A doll featured in the exhibit, from the International Barbie Dolls (Dolls of the World Series © Mattel, Inc), from the collections of Bettina Dorfman and Barbie-Klinik Düsseldorf
As a little girl, Elizabeth Gelman’s daughter would describe everyone by the color of clothes they were wearing. She would say, “That purple lady over there is talking to that green man.”
Like the little girl, children often learn how to classify through this sort of exercise. But somewhere along the way in society, as children grow into adults, differentiating between people sometimes morphs into stereotyping.
“There’s a difference between recognizing the differences and stereotyping people—putting people into categories and thinking that is where they belong,” said Gelman, the manager of education for the Spertus Museum at the Spertus Institute of Jewish Studies in Chicago.
A new exhibition at the museum, entitled “Twisted Into Recognition: Clichés of Jews and Others,” explores the ways images and objects that depict stereotypes are seen, perceived, and classified. Organized by the Jewish Museum Berlin and the Jewish Museum Vienna, the exhibit runs in Chicago from Sept. 26-Jan. 18.
The show does not deny ethnic or cultural differences, but rather explores how stereotypes about these differences are conveyed. “Stereotypes and clichés are an integral part of our perception, shaping our image of ourselves and others as well as our sense of belonging to a distinct group or nation apart from others,” said exhibit co-curator Dr. Felicitas Heimann-Jelinek. “At the same time, they can serve as a breeding ground for racist ideologies. The exhibition aims to raise consciousness about how we interpret and evaluate with every glance, and how we need to question our ‘point of view’ over and over again.”
Heimann-Jelinek, senior curator for the Spertus Museum and chief curator of the Jewish Museum Vienna, curated the exhibit with Hannes Sulzenbacher, a curatorial specialist in Austria. After premiering in Berlin earlier this year, the show's September arrival marks the start of its only American stop. Following its run at Spertus, the show will travel to Vienna.
Most of the stereotypes in the multimedia exhibit are presented in a triptych format, a series of three panels: an item that historically illustrates the stereotype, a familiar example of the stereotype from culture and a contemporary artistic response.
A page from a 1938 Nazi schoolbook regarding the stereotype of the Jewish nose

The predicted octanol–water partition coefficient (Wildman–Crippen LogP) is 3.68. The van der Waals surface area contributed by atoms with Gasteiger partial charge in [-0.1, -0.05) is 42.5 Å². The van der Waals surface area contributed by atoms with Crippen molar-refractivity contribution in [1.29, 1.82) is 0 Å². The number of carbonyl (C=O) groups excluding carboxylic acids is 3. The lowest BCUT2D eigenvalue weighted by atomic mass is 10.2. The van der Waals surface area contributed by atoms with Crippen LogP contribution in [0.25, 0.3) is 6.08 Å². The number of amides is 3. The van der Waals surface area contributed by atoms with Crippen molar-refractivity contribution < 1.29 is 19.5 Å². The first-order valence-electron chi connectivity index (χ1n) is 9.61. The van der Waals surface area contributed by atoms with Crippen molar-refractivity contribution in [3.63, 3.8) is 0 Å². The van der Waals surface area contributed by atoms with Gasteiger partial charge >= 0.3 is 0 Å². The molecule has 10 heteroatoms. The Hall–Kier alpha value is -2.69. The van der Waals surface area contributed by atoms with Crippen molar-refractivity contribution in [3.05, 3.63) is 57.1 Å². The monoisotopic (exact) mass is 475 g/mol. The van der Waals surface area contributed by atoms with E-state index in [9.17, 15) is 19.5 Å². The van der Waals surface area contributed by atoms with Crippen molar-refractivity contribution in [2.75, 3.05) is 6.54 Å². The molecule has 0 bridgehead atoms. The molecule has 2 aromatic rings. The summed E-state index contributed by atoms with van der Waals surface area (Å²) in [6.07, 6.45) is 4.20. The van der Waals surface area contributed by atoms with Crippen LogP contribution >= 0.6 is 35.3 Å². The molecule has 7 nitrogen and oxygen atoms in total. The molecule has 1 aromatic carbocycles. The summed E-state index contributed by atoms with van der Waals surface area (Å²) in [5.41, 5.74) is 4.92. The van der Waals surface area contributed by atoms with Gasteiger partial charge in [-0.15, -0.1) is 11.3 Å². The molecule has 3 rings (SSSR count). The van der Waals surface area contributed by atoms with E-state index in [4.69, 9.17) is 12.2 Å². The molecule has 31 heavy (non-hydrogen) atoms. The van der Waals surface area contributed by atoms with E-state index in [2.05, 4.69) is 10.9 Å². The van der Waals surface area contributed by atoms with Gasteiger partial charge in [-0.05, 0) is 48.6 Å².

For example, consider the stereotype that Jews have big noses. First, the exhibit displays an image from a 1938 Nazi schoolbook of a child looking at a drawing on a blackboard of an old man with a large nose wearing a Jewish star. The caption of the image translates to “The Jew’s nose is bent at its tip. It looks like a six.” Second, the triptych features Viennese walking sticks from the 1800s with handles made to look like hook-shaped noses. Finally, in the artistic response to the stereotype, the painting “Before and Happily Ever After,” by American artist Deborah Kass, plays with stereotypes and obsessions about beauty by reproducing Andy Warhol’s image of a woman’s profile before and after plastic surgery.
Jen Taylor Friedman's Tefillin Barbie
The exhibit also features “Tefillin Barbie,” a Barbie doll sporting tallit (prayer shawl) and tefillin (phylacteries) reading from a Torah. The Barbie is the creation of Jen Taylor Friedman, a Jewish ritual scribe from England, who is the first woman known to have completed a Torah scroll. Her doll has garnered mixed feedback from the public, being called everything from “disgusting” to “incredibly amazing.”
Friedman recognizes the need to classify people, but wishes human beings could do so in a less destructive way. “The world is a great big complicated place and there is only so much space you can hold so it helps to label people,” she said. “It would be nice if we could use less-destructive labels, if a Jewish label could not mean the grasping guy with a gigantic nose, but could be the nice person who goes to shul.”
Multiculturalism has become a feel-good buzzword in recent years, but Gelman says it’s important to wrestle with the more squeamish topics too. “Sometimes we get lulled into this contentment talking in generalities about multiculturalism and diversity and that is the feel-good conversation,” she said. “But discussions of race and ethnicity have to include conversations about discrimination, prejudice, and stereotypes too. While those discussions probably are more uncomfortable, they are really important. We hope that one day racism will be a relic of a very distant past, but we need to recognize it in order to move forward.”
“Twisted Into Recognition: Clichés of Jews and Others” runs Friday, Sept. 26-Sunday, Jan. 18, 2009. A free public preview will be held Thursday, Sept. 25 from 5:30-8. Docent-led tours for both students and adults are also available. For more information, visit
or call (312) 322-1700.